1. Reference. The primary purpose of taxon names is to provide a means of referring to taxa, as opposed to indicating their characters, relationships, or membership.
2. Clarity. Taxon names should be unambiguous in their designation of particular taxa. Nomenclatural clarity is achieved through explicit definitions that describe the concept of the taxon designated by the defined name.
3. Uniqueness. To promote clarity, each taxon should have only one accepted name, and each accepted name should refer to only one taxon.
4. Stability. The names of taxa should not change over time. As a corollary, it must be possible to name newly discovered taxa without changing the names of previously discovered taxa.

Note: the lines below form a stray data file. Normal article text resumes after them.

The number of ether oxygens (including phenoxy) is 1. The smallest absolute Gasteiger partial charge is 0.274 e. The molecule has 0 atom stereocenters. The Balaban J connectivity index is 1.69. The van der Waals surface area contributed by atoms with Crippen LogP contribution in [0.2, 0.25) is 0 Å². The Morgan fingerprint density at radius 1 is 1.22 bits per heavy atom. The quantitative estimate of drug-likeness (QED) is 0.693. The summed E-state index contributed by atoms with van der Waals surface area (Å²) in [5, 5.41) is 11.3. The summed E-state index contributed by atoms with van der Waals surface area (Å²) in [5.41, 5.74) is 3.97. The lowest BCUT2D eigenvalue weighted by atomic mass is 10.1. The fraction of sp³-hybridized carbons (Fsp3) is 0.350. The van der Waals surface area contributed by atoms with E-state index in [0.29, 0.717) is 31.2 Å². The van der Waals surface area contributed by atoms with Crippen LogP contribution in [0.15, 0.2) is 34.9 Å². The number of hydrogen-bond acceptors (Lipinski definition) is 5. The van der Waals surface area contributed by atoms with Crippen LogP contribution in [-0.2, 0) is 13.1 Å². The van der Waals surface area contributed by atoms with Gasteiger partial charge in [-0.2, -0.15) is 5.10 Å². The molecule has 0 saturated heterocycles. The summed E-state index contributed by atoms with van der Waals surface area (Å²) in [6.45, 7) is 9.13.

5. Phylogenetic context. This code is concerned with the naming and subsequent application of the names of phylogenetically conceptualized taxa.
6. Taxonomic freedom. This code does not restrict freedom of opinion with regard to hypotheses about relationships; it only concerns how names are to be applied within the context of any relevant phylogenetic hypothesis.
7. There is no “case law” under this code. Nomenclatural problems are resolved by the Committee on Phylogenetic Nomenclature (CPN) by direct application of the code; previous decisions will be considered, but the CPN is not obligated by precedents set in those decisions.